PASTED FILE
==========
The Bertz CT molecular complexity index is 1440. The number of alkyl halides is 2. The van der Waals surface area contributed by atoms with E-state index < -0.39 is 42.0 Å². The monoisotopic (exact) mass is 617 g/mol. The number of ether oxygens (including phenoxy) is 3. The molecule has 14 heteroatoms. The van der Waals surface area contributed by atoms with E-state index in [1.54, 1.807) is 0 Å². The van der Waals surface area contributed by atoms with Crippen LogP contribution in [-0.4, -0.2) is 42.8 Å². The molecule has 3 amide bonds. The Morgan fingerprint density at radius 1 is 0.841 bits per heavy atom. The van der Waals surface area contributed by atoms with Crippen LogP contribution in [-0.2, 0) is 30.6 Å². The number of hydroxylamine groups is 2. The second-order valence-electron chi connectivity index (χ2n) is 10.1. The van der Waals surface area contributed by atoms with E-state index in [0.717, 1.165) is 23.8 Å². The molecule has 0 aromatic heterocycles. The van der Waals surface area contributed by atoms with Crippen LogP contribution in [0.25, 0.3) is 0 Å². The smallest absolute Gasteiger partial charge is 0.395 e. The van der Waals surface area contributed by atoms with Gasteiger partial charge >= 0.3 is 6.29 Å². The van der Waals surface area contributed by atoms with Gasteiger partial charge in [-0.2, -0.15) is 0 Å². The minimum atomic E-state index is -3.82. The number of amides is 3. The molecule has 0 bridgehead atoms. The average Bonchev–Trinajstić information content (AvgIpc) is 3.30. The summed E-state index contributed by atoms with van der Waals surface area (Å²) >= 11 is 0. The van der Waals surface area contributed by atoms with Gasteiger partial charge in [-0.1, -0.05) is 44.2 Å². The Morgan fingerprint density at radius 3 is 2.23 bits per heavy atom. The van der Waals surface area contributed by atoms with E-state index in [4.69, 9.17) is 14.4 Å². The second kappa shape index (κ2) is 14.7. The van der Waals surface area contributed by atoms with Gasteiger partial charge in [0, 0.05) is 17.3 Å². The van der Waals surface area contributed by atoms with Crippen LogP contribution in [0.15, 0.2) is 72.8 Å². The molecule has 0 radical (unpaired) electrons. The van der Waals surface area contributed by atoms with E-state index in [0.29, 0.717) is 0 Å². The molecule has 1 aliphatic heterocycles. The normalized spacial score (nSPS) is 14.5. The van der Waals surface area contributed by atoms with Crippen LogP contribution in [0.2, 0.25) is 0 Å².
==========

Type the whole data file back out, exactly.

The Bertz CT molecular complexity index is 1440. The number of alkyl halides is 2. The van der Waals surface area contributed by atoms with E-state index < -0.39 is 42.0 Å². The monoisotopic (exact) mass is 617 g/mol. The number of ether oxygens (including phenoxy) is 3. The molecule has 14 heteroatoms. The van der Waals surface area contributed by atoms with E-state index in [1.54, 1.807) is 0 Å². The van der Waals surface area contributed by atoms with Crippen LogP contribution in [-0.4, -0.2) is 42.8 Å². The molecule has 3 amide bonds. The Morgan fingerprint density at radius 1 is 0.841 bits per heavy atom. The van der Waals surface area contributed by atoms with Crippen LogP contribution in [-0.2, 0) is 30.6 Å². The number of hydroxylamine groups is 2. The second-order valence-electron chi connectivity index (χ2n) is 10.1. The van der Waals surface area contributed by atoms with E-state index in [0.717, 1.165) is 23.8 Å². The molecule has 0 aromatic heterocycles. The van der Waals surface area contributed by atoms with Crippen LogP contribution in [0.25, 0.3) is 0 Å². The smallest absolute Gasteiger partial charge is 0.395 e. The van der Waals surface area contributed by atoms with Gasteiger partial charge >= 0.3 is 6.29 Å². The van der Waals surface area contributed by atoms with Gasteiger partial charge in [-0.2, -0.15) is 0 Å². The minimum atomic E-state index is -3.82. The number of amides is 3. The molecule has 0 bridgehead atoms. The average Bonchev–Trinajstić information content (AvgIpc) is 3.30. The summed E-state index contributed by atoms with van der Waals surface area (Å²) >= 11 is 0. The van der Waals surface area contributed by atoms with Gasteiger partial charge in [-0.1, -0.05) is 44.2 Å². The Morgan fingerprint density at radius 3 is 2.23 bits per heavy atom. The van der Waals surface area contributed by atoms with E-state index in [4.69, 9.17) is 14.4 Å². The second kappa shape index (κ2) is 14.7. The van der Waals surface area contributed by atoms with Gasteiger partial charge in [0, 0.05) is 17.3 Å². The van der Waals surface area contributed by atoms with Crippen LogP contribution in [0.15, 0.2) is 72.8 Å². The molecule has 0 radical (unpaired) electrons. The van der Waals surface area contributed by atoms with E-state index in [0.29, 0.717) is 0 Å². The molecule has 1 aliphatic heterocycles. The normalized spacial score (nSPS) is 14.5. The van der Waals surface area contributed by atoms with Crippen LogP contribution in [0.2, 0.25) is 0 Å².